As much as I liked Laura Marling’s debut album, 2008’s Charlie Fink-produced Alas I Cannot Swim, I could never quite shake the impression that it was thinner than I’d like. Marling’s lyrics were interesting, but the songs themselves seemed less strong. Perhaps only ‘Ghosts’ and ‘My Manic and I’ properly burrowed into my songy sub-conscious. Listening back to the album always confounded those expectations, as I found myself remembering the charms of each one in turn. Put the record away, though, and I forgot it yet again.
In a recent interview with The Fly, Marling says of that record, “Charlie was amazing, but he is very much an artist in himself so it was his project. And, although I love everything from the first album, it didn’t truly feel like mine apart from the songs.” The Marling-Fink-Mumford axis has given England the closest thing it has had in years to a proper old-fashioned bit of musical incest, but that Marling sees the work of her ex on Alas I Cannot Swim as stiflling is interesting to me, especially as her new record, I Speak Because I Can, has already captured me – or been captured by me – more than its predecessor ever managed.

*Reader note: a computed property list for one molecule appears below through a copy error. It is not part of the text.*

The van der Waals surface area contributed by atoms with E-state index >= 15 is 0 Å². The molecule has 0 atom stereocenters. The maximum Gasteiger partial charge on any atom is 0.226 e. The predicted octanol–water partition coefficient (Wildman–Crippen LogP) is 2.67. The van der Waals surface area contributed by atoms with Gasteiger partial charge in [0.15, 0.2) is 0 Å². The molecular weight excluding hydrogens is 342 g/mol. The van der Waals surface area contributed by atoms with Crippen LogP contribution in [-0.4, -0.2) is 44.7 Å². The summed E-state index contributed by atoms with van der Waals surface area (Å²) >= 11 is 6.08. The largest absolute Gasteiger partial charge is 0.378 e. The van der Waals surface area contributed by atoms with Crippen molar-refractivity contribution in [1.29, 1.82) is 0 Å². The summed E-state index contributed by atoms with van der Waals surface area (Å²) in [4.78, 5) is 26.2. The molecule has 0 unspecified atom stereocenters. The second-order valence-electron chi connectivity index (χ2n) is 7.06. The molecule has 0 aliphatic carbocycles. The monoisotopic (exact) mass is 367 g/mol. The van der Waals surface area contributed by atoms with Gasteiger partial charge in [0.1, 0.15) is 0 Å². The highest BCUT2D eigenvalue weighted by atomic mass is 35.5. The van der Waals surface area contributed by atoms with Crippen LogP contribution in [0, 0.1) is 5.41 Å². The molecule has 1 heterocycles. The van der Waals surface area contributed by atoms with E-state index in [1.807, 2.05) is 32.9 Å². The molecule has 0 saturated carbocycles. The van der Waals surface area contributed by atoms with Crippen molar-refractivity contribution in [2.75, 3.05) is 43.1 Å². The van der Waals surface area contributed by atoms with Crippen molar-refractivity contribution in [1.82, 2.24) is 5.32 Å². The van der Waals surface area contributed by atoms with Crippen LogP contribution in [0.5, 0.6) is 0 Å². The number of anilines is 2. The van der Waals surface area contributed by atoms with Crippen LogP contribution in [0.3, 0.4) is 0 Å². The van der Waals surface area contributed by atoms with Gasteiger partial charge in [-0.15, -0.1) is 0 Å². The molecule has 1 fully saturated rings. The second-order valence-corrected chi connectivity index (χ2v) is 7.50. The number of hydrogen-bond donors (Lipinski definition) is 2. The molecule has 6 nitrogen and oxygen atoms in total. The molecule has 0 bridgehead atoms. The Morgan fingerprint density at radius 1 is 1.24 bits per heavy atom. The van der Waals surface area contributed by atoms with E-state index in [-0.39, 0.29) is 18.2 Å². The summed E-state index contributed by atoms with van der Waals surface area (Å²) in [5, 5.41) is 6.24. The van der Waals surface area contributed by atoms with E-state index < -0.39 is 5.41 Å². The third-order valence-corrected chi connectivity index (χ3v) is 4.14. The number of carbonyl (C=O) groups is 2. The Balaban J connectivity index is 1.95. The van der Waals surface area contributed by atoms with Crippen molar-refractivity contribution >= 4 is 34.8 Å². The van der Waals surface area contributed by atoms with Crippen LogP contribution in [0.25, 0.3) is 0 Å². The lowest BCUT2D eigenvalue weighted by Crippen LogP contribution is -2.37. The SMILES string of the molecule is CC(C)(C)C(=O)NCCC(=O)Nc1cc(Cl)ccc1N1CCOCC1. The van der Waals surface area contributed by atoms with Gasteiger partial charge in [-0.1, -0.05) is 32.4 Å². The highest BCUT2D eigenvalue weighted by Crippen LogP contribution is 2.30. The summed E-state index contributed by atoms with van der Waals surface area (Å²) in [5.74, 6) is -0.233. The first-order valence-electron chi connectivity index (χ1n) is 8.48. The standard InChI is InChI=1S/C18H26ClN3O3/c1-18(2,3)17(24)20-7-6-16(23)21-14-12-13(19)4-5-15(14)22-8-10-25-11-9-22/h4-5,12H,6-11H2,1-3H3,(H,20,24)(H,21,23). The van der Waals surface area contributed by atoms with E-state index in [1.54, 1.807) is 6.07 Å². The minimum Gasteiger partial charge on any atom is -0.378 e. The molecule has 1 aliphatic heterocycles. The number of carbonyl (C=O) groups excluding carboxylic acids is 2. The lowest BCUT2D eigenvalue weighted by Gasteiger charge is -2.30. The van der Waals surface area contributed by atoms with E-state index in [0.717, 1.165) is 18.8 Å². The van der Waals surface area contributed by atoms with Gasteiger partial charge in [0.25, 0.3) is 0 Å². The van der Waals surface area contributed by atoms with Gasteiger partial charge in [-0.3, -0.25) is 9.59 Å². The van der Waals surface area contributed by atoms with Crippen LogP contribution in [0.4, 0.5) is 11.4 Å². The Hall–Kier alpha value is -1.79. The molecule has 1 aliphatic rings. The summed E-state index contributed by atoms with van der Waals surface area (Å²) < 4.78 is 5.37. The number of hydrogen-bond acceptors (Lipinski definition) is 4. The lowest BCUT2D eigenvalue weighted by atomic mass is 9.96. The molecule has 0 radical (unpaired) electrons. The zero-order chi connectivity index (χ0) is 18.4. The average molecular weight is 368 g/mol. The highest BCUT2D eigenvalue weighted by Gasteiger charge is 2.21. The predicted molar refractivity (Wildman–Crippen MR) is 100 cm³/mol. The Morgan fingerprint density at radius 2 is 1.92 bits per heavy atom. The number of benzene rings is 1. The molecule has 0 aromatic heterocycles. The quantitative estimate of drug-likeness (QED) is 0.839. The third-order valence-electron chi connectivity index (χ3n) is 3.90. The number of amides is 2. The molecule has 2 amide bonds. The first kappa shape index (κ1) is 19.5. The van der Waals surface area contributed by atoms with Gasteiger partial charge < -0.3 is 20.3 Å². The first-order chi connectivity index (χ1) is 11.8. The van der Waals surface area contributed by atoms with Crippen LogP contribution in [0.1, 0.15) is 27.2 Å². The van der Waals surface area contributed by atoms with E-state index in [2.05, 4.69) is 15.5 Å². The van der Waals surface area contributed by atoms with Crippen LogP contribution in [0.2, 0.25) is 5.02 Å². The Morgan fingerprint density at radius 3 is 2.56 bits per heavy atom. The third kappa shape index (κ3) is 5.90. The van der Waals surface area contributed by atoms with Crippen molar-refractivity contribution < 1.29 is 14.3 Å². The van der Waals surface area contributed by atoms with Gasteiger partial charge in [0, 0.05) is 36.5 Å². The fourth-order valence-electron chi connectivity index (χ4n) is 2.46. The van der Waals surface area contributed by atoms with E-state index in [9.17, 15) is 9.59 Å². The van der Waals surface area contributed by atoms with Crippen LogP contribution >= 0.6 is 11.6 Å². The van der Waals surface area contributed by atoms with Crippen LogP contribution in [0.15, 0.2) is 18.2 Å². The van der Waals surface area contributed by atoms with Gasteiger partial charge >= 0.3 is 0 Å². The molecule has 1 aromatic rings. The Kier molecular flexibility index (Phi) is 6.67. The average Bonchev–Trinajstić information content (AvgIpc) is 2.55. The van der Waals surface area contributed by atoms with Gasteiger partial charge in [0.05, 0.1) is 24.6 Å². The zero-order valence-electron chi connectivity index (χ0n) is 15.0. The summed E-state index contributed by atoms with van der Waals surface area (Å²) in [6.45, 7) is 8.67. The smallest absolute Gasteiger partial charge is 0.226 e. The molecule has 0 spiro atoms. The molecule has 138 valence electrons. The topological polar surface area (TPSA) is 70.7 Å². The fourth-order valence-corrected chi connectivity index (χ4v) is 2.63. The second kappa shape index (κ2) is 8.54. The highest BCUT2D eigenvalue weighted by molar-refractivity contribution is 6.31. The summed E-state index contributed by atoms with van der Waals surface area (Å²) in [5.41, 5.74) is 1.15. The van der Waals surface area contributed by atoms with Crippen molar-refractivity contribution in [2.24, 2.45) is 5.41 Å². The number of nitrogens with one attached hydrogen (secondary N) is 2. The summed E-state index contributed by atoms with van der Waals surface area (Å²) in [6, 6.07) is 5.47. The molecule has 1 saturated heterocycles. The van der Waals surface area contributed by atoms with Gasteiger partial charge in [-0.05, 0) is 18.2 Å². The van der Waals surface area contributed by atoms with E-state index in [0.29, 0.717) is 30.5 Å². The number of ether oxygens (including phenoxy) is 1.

On first impressions, not a lot has changed – it’s all still acoustic guitars, quietly defiant vocals and warm sonic depth. But the sound feels richer, somewhere – less fey, and certainly less uniform. On ‘Devil’s Spoke’, Marling’s band swirl like an indie Pentangle; on ‘Made by Maid’ she channels stripped down Joni Mitchell; if ‘Rambling Man’ sounds a bit close to current squeeze Marcus Mumford’s efforts, the delicate highlight ‘Goodbye England’ is more different to that mode than anything on Sigh No More. I Speak Because I Can is unified by Marling’s persona and songwriting, rather than Fink’s conception of sound. This allows a real expansion in all directions – a selection of songs in which each track has its own distinct identity.
It’s too early to ask if ‘Blackberry Stone’ (“You did always say that one day I would suffer … You did always say that I was going places” ) is as good a song as ‘Ghosts’; but taken together, these songs make for a much more immediate – and arresting – collection. If Marling hasn’t previously grabbed you, get this.